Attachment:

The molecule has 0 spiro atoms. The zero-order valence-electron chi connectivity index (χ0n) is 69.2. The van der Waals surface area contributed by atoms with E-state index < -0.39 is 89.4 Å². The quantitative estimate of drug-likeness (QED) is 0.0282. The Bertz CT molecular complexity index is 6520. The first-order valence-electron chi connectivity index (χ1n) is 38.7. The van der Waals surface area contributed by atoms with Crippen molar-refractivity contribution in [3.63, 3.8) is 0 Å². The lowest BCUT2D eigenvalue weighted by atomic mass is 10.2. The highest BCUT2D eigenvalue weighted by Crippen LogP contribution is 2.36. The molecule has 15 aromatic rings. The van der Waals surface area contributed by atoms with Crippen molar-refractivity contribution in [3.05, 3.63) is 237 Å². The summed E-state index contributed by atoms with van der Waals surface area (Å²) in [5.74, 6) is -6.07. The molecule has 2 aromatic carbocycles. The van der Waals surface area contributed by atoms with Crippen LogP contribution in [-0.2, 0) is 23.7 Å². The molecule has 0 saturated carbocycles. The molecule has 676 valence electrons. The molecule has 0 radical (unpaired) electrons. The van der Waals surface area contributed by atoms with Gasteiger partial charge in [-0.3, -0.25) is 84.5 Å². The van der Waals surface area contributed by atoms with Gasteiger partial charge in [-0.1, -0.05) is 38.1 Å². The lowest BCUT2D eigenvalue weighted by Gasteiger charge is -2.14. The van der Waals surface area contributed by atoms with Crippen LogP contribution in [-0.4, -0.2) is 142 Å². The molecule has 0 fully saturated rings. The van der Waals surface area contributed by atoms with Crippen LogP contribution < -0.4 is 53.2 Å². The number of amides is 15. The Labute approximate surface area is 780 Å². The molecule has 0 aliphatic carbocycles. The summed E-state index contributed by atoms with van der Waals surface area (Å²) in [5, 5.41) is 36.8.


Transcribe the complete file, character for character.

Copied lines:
The molecule has 0 spiro atoms. The zero-order valence-electron chi connectivity index (χ0n) is 69.2. The van der Waals surface area contributed by atoms with E-state index < -0.39 is 89.4 Å². The quantitative estimate of drug-likeness (QED) is 0.0282. The Bertz CT molecular complexity index is 6520. The first-order valence-electron chi connectivity index (χ1n) is 38.7. The van der Waals surface area contributed by atoms with Crippen molar-refractivity contribution in [3.63, 3.8) is 0 Å². The lowest BCUT2D eigenvalue weighted by atomic mass is 10.2. The highest BCUT2D eigenvalue weighted by Crippen LogP contribution is 2.36. The molecule has 15 aromatic rings. The van der Waals surface area contributed by atoms with Crippen molar-refractivity contribution in [3.05, 3.63) is 237 Å². The summed E-state index contributed by atoms with van der Waals surface area (Å²) in [5.74, 6) is -6.07. The molecule has 2 aromatic carbocycles. The van der Waals surface area contributed by atoms with Crippen LogP contribution in [-0.2, 0) is 23.7 Å². The molecule has 0 saturated carbocycles. The molecule has 676 valence electrons. The molecule has 0 radical (unpaired) electrons. The van der Waals surface area contributed by atoms with Gasteiger partial charge in [-0.3, -0.25) is 84.5 Å². The van der Waals surface area contributed by atoms with Gasteiger partial charge in [-0.1, -0.05) is 38.1 Å². The lowest BCUT2D eigenvalue weighted by Gasteiger charge is -2.14. The van der Waals surface area contributed by atoms with Crippen LogP contribution in [-0.4, -0.2) is 142 Å². The molecule has 0 fully saturated rings. The van der Waals surface area contributed by atoms with Crippen LogP contribution < -0.4 is 53.2 Å². The number of amides is 15. The Labute approximate surface area is 780 Å². The molecule has 0 aliphatic carbocycles. The summed E-state index contributed by atoms with van der Waals surface area (Å²) in [5, 5.41) is 36.8.